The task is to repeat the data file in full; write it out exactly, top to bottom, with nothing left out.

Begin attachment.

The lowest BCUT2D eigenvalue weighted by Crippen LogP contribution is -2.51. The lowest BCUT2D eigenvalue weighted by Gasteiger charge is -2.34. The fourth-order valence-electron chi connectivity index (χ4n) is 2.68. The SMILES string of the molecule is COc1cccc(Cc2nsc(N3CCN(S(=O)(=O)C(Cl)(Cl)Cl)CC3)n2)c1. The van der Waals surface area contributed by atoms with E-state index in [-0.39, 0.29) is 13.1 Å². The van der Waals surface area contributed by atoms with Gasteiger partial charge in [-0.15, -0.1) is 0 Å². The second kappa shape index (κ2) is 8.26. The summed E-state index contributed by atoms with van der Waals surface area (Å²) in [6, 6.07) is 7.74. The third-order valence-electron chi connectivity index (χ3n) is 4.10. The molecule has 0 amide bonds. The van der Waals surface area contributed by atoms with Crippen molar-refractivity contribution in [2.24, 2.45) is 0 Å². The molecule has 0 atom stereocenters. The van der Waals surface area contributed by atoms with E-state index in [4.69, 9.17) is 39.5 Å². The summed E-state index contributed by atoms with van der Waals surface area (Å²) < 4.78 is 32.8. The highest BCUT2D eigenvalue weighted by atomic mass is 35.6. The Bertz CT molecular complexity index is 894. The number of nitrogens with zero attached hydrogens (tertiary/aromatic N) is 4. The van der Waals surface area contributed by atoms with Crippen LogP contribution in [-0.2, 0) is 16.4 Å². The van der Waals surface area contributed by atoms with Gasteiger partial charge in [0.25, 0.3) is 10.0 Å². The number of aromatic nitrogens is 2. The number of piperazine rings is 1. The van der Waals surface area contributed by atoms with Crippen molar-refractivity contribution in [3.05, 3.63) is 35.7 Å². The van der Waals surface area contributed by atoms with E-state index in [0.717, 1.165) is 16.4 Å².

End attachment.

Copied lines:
The lowest BCUT2D eigenvalue weighted by Crippen LogP contribution is -2.51. The lowest BCUT2D eigenvalue weighted by Gasteiger charge is -2.34. The fourth-order valence-electron chi connectivity index (χ4n) is 2.68. The SMILES string of the molecule is COc1cccc(Cc2nsc(N3CCN(S(=O)(=O)C(Cl)(Cl)Cl)CC3)n2)c1. The van der Waals surface area contributed by atoms with E-state index in [-0.39, 0.29) is 13.1 Å². The van der Waals surface area contributed by atoms with Gasteiger partial charge in [-0.15, -0.1) is 0 Å². The second kappa shape index (κ2) is 8.26. The summed E-state index contributed by atoms with van der Waals surface area (Å²) in [6, 6.07) is 7.74. The third-order valence-electron chi connectivity index (χ3n) is 4.10. The molecule has 0 amide bonds. The van der Waals surface area contributed by atoms with Crippen molar-refractivity contribution in [2.24, 2.45) is 0 Å². The molecule has 0 atom stereocenters. The van der Waals surface area contributed by atoms with E-state index in [4.69, 9.17) is 39.5 Å². The summed E-state index contributed by atoms with van der Waals surface area (Å²) < 4.78 is 32.8. The highest BCUT2D eigenvalue weighted by atomic mass is 35.6. The Bertz CT molecular complexity index is 894. The number of nitrogens with zero attached hydrogens (tertiary/aromatic N) is 4. The van der Waals surface area contributed by atoms with Crippen LogP contribution in [-0.2, 0) is 16.4 Å². The van der Waals surface area contributed by atoms with Gasteiger partial charge in [0.25, 0.3) is 10.0 Å². The number of aromatic nitrogens is 2. The number of piperazine rings is 1. The van der Waals surface area contributed by atoms with Crippen molar-refractivity contribution in [3.05, 3.63) is 35.7 Å². The van der Waals surface area contributed by atoms with E-state index in [0.717, 1.165) is 16.4 Å².